When the IWG conducted a panel discussion under the theme “A GIRLS PLACE IN BOTSWANA SPORT; A CRITICAL ASSESMENT,” sexual harassment was mentioned as one of the challenges afflicting women in local sports. Though only one case regarding such has been reported in the country over the years, it is widely believed that this may be wide spread. Commenting at the IWG panel discussion, one former athlete, who is still involved in women’s sport, said the issues where ladies have to accede to providing sexual favours to keep playing sport exist. In an interview, some female athletes who attended the IWG organised panel discussion concurred that the issue is there and it exists across various sporting codes.
They however said reporting the issue is tricky as there are no proper structures and policies, and if any, no one knows which channels to follow.
Commenting on the issue, Botswana National Sports Council (BNSC) Chairperson, Solly Reikeletseng conceded that the council does not have policies and structures in place to address issues of sexual harassment.
“The truth is we do not have any structures and policies to address issues of such nature. What we have always relied on, as with the only case that was reported, is taking the legal route to address such cases should they crop up,” Reikeletseng explained. Speaking in an interview, the BNSC Chairperson said while only one case has been reported thus far, this does not mean the problem does not exist. “As the BNSC, we are trying to push our affiliates to help us facilitate such policies but they have not been so forthcoming. They only speak up about them is some forums but they do not push to have policies in place to address them,” he said. Reikeletseng was however optimistic that the newly elected committee of the Women and Sport Botswana (WASBO), an arm of the BNSC sanctioned to deal with women issues in sport will help facilitate a framework policy to guide Botswana sport to address the issue.
Reached for comment on the issue, IWG Secretary General Game Mothibi said the fact that female athletes have mentioned the issue suggests that it exists. “What many people have said before that the issue is not common in Botswana, citing that it happened only once does not hold water. What they should be saying is that there is only one reported case, not that the issue does not exist,” the IWG Secretary General said. She said if women and the girl child are to continue playing sport, it is very important that proper structures and policies be put in place. “These processes must include vetting all those who will be dealing with the female athletes to check if they have not had sex related cases before to prevent any cases of such nature cropping up,” Mothibi explained.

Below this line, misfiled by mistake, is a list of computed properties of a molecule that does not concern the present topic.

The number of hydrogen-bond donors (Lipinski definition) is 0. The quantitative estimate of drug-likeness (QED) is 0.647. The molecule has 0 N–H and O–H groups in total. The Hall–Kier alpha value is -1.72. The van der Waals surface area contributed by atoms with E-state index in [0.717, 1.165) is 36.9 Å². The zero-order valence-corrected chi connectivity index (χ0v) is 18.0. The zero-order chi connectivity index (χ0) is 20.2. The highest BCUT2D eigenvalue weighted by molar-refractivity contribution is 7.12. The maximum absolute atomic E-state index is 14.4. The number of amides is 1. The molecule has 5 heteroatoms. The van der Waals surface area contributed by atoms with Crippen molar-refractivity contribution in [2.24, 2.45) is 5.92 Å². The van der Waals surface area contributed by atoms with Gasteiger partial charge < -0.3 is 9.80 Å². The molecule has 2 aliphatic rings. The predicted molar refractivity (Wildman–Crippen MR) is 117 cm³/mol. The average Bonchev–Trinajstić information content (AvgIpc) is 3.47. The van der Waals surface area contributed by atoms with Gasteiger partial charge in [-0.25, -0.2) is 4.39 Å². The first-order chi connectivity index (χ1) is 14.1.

With the BNSC a signatory to the IWG, Mothibi said they will be pushing the council to put in place policies and structures to ensure local women are comfortable playing sport. “We will continue engaging both the BNSC and WASBO to push the agenda of women. We are also in the process of getting the Botswana National Olympic Committee (BNOC) to also sign with the IWG and we intend to engage them on issues involving women in sport as well,” the IWG Secretary General explained. She said though IWG deals with women issues at International level, the intention is that when Botswana ceases hosting IWG in four years time, there will be some good legacy for Botswana sport and policies to address various challenges facing female athletes in the country, including that of sexual harassment. For her part, the Chairperson of the newly elected WASBO committee, Grace Muzila said her committee intends to have policies in place when their term ends in four years. She said with her committee having been ushered into office recently, they are still doing a ‘baseline research which will give WASBO pointers as to how to set up structures and policies to address women and sport issues in Botswana.’
“As an arm of the BNSC, WASBO is hopeful that when our current committee’s mandate comes to an end, we will have sound policies and structures in place,” the WASBO Chairperson explained.
In the interim, Muzila said there is a need to educate the female athlete, more especially those still at the Botswana Primary Schools Sports Association (BOPSSA) and the Botswana Integrated Sports Association (BISA) on how to deal with such issues. “There are guidelines that need to be followed and I believe if we educate our girls and female athletes on the issue, we can fight this challenge. I believe if the selection policies put in place by the BNSC are followed, issues of this nature will be greatly reduced,” the WASBO Chairperson concluded.